Philosophical Traditions: The Golden Mean


There is a fine line between too much coffee and too little. I’m pretty sure most college students know this.

On one hand, too little coffee can mean lethargy, sleepiness, or inattention. When you’re as addicted to coffee as most college students, it can even mean a headache. All of these would contribute to an overall difficult time paying attention to class and homework—it could even mean falling asleep again, which we do not want.

On the other hand, too much coffee can mean an excess of energy and restlessness in both mind and body. When I, for example, drink more than two cups of coffee on an empty stomach, my hands start to shake. This can contribute to a kind of restless energy and problems concentrating. This wouldn’t be conducive to paying attention in class, either!

This is where our old (old, old) friend Aristotle has our backs.

Aristotle, in his Nicomachaen Ethics says that, “virtue is more exact and better than any art…for it is this that is concerned with passions and actions, and in these there is excess, defect, and the intermediate.” Like a college student’s passion for coffee, Aristotle says, the passions (wants or urges) can be obeyed too much or too little. This is what he means by excess or defect. However, neither of these are virtuous, he says. It is neither virtuous to drink too much coffee, nor to drink too little when you need it. The passions stand on the edge of a knife, and “to feel them at the right times, with reference to the right objects, towards the right people, with the right motive, and in the right way, is what is both intermediate and best, and this is characteristic of virtue.” This is what we refer to today as The Golden Mean; ‘mean’ as in the term in mathematics, the middle or average…the intermediate.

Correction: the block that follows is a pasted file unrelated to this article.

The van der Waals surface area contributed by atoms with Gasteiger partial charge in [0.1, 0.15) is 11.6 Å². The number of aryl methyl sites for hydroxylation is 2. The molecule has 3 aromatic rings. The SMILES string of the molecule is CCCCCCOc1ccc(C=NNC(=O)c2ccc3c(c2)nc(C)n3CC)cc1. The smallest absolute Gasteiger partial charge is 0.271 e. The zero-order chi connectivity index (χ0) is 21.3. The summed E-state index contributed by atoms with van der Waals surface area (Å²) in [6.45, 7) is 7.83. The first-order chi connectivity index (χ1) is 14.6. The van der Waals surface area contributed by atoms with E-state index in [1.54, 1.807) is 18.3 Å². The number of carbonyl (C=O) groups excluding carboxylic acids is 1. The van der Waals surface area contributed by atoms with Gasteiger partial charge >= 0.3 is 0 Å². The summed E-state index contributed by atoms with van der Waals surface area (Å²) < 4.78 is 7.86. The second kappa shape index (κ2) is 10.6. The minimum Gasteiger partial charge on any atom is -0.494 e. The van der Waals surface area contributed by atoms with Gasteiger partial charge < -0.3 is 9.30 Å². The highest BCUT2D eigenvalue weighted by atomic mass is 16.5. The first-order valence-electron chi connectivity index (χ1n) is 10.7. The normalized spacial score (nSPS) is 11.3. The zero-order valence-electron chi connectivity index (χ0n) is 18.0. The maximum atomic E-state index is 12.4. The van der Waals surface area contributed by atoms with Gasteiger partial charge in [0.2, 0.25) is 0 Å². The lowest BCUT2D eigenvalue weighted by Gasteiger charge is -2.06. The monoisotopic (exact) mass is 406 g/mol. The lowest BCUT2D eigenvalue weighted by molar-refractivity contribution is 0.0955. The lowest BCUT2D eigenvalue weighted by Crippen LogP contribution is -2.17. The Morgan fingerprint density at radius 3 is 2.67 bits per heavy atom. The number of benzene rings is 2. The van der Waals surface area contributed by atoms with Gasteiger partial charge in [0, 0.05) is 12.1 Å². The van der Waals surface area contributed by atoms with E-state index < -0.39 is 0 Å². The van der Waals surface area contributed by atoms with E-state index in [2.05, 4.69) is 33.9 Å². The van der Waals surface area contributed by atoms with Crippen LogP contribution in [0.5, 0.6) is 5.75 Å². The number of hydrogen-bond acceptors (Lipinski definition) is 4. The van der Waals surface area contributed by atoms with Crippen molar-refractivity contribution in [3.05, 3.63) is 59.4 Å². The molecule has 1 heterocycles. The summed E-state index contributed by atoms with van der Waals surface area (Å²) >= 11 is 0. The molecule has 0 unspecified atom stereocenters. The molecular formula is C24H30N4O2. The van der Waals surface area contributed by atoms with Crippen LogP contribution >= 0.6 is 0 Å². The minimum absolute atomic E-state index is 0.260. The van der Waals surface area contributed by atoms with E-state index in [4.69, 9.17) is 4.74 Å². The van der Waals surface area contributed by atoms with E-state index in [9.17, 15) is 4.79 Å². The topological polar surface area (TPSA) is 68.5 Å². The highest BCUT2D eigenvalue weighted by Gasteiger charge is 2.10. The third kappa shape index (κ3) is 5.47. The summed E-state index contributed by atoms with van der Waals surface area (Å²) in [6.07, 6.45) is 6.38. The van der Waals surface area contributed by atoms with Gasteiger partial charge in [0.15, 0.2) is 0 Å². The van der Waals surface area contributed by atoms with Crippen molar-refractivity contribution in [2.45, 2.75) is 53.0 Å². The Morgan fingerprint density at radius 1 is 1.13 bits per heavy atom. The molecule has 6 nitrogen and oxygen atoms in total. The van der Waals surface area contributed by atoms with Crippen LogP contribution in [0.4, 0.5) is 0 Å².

In a way, then, “it is possible to fail in many ways…while to succeed is possible only in one way.” To define virtue as a balancing point between excess and defect is to say that there is only one way to be virtuous and infinite ways to be caught up in vice. Aristotle admits, “men are good in but one way, but bad in many.” But where can we allow for difference between people? If everyone is different and acts differently, then it would seem that the greater part of the population of the world is not being virtuous. This is where Aristotle and the coffee example can best clarify.

This Golden Mean is not necessarily an objective thing. Just like the college student with coffee, two cups is just enough for some, but too little for others, and yet still too much for people who aren’t used to coffee. We can have end points of excess and defect—being able to drink coffee before bed is definitely an excess, but refusing it when you need it is defect—but the true Golden Mean, the balancing point, is relative to individual people. For me, two cups of coffee is just enough and perhaps a bit much. But for you, it might not be enough, or it could be far too much. I have heard that some people don’t even need coffee in the morning! “Thus a master of any art avoids excess and defect, but seeks the intermediate and chooses this- the intermediate not in the object but relatively to us.”

What the Golden Mean means for us, then, is simply this: that virtue is accessible to all of us, and that it only takes a bit of discernment. Anyone can, with a bit of thought, be virtuous in everyday life. A hero can be anyone. Even a man doing something as simple and reassuring as putting coat around a young boy’s shoulders to let him know the world hasn’t ended.


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